Saturday, January 30, 2010

Blue Moon

Late yesterday afternoon as I went out for mail and a few groceries, I saw the moon as it rose into view over Oak Hill. An enormous perfectly round white disk, not a ball as it appeared to be as flat as an old 33 rpm record. And it looked thin as if it were some very finely spun tulle. I could almost imagine I could see through it. Later, at home, when I put my Nick out for "last call" it was high in the sky, and the yard was very light. NOW - this morning when I woke a little before six o'clock, that moon was just settling down in the western sky, as white and lovely as last night. And first light was just showing in the east. It is the kind of circumstance which makes me wish I lived high on a hill so I could view the moon as it came over the earth's rim, and again as it settled down over the other side. I was told the rare second moon in any one month is called a "Blue Moon." But recently the weather persons (politically correct!) have said it is called a "Hollywood Moon."

This, being the fifth Saturday of the month, would have been a bonus music day for my usual gathering. However, last week my natural knee ( as opposed to the artificial one) became an issue and I was hobbling around with a knee brace most of the week. But Thursday night I rolled over and something snapped and from then on the knee improved. Now I don't have a prayer that it is cured, but at the least it will give me a little more time to prepare for the dreaded and inevitable replacement ordeal. Enough about me and back to BLUE MOON.

BLUE MOON is a beautiful song written in collaboration by Lorenz Hart and Richard Rodgers, those two prolific musicians who created hundreds of memorable pieces that will never grow old.

Blue Moon, you saw me standing alone,
Without a dream in my heart,
Without a love of my own.
Blue Moon, you knew just what I was there for,
you heard me saying a prayer for someone I really could care for.
And then suddenly appeared before me
The only one my arms will ever hold.
I heard somebody whisper, "Please adore me"
And when I looked, the moon had turned to gold.
Blue Moon, Now I'm no longer alone,
Without a dream in my heart,
Without a love of my own.

While I don't stand under a blue moon "praying for some one to adore me", I can appreciate the sentiment. If I knew how to "paste" the music to this blog, I would do so. However, if you are interested in having a copy add your interest at the bottom of the blog, or contact me at A nice arrangement is in an old publication expressly for Lowrey Co. by Robbins Music, circa 1959. It is in E-Z Play in a Lowrey (Hal Leonard) book, I think it is #339. Most music stores can now instantly print out sheet music "on demand" for a modest price.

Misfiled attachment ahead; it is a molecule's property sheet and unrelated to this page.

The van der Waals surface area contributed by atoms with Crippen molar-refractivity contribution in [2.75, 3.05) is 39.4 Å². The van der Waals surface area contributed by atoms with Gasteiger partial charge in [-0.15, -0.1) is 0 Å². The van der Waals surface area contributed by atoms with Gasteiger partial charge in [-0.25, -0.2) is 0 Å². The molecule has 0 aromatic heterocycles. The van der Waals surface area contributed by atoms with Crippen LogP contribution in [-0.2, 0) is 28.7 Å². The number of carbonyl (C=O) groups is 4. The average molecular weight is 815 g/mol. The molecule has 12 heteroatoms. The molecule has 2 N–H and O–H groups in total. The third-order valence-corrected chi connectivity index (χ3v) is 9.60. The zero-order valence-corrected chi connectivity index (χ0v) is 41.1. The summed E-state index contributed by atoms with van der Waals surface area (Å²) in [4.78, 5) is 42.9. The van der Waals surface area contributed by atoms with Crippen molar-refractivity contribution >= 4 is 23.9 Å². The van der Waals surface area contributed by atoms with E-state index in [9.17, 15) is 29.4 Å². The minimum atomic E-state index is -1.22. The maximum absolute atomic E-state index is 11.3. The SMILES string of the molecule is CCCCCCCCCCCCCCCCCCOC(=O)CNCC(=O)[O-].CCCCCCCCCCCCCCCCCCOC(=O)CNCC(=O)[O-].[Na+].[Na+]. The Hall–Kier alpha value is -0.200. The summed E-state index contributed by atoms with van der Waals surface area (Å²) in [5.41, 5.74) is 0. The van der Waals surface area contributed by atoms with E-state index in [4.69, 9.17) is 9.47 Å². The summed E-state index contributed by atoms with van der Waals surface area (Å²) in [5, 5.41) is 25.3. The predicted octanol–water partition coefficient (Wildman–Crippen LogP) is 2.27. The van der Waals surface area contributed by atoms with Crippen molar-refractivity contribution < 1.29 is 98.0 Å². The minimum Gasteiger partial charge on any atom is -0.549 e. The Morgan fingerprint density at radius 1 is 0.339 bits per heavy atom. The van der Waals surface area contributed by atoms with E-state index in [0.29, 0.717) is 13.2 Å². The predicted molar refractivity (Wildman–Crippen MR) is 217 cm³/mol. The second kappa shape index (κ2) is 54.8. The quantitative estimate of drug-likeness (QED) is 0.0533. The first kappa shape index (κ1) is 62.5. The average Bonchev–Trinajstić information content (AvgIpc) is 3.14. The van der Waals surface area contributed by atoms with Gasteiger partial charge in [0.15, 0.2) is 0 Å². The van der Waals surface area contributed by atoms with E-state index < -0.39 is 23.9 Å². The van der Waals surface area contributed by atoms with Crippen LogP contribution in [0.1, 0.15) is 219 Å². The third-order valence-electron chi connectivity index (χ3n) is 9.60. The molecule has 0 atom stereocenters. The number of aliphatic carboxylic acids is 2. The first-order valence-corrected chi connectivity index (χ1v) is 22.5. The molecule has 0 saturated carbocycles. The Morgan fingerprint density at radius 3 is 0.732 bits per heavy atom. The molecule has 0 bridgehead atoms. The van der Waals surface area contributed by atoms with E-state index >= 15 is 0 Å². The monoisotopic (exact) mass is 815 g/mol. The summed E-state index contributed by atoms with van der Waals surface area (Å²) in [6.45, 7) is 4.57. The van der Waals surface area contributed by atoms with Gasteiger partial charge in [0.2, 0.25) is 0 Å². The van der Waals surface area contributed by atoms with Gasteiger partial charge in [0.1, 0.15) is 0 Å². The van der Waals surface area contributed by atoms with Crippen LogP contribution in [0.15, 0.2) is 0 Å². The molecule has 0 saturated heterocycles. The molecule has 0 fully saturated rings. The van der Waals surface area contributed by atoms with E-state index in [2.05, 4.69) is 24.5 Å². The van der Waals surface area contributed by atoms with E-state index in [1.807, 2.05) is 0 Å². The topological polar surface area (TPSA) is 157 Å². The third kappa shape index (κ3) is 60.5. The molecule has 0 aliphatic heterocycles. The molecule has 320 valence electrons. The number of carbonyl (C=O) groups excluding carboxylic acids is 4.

Lorenz Hart: Born in Harlem to Jewish immigrants in 1895, Hart met Rodgers in Columbia University. The two of them wrote songs for a series of amateur and student productions. In 1919 they composed "Any Old Place With You" which was included in the Broadway musical "A Lonely Romeo." In 1925 they produced "The Garrick Gaieties" which put them on the road to success.
Blue Moon is only one of many, many successful and beautiful songs credited to the team. Lorenz Hart was all three, composer, songwriter and playwright. His lyrics have been praised for their wit and technical sophistication. He struggled with being homosexual, understandable in times when that was not accepted openly, and passed away in 1943 after a final teaming with Rodgers for a revival of Connecticut Yankee. A biopic Words and Music was produced in 1948 by MGM and is said to be "heavily sanitized and romanticized."

Richard Rodgers: Unlike Hart, Rodgers was the son of a prosperous Jewish family in Queens in 1902. He married,and had three daughters (one died at birth). Rodgers is credited with having composed some 900 songs, mostly doing the music with others composing the lyrics. Richard Rodgers is one of only two persons to have won and Oscar, a Grammy, and Emmy, a Tony, and a Pulitzer Prize. (The other is Marvin Hamlisch.) He spent his early teenage summers at Camp Wigwam in Waterford, Maine where he composed some of his first songs. Rodgers' daughter Mary, ios the composer of Once Upon a Mattress; two of his grandsons are award winning composers. Rodgers died in 1979.

We are all well met "....where music and moonlight and feeling are one..."

Keep a song in your heart and keep the music playing.


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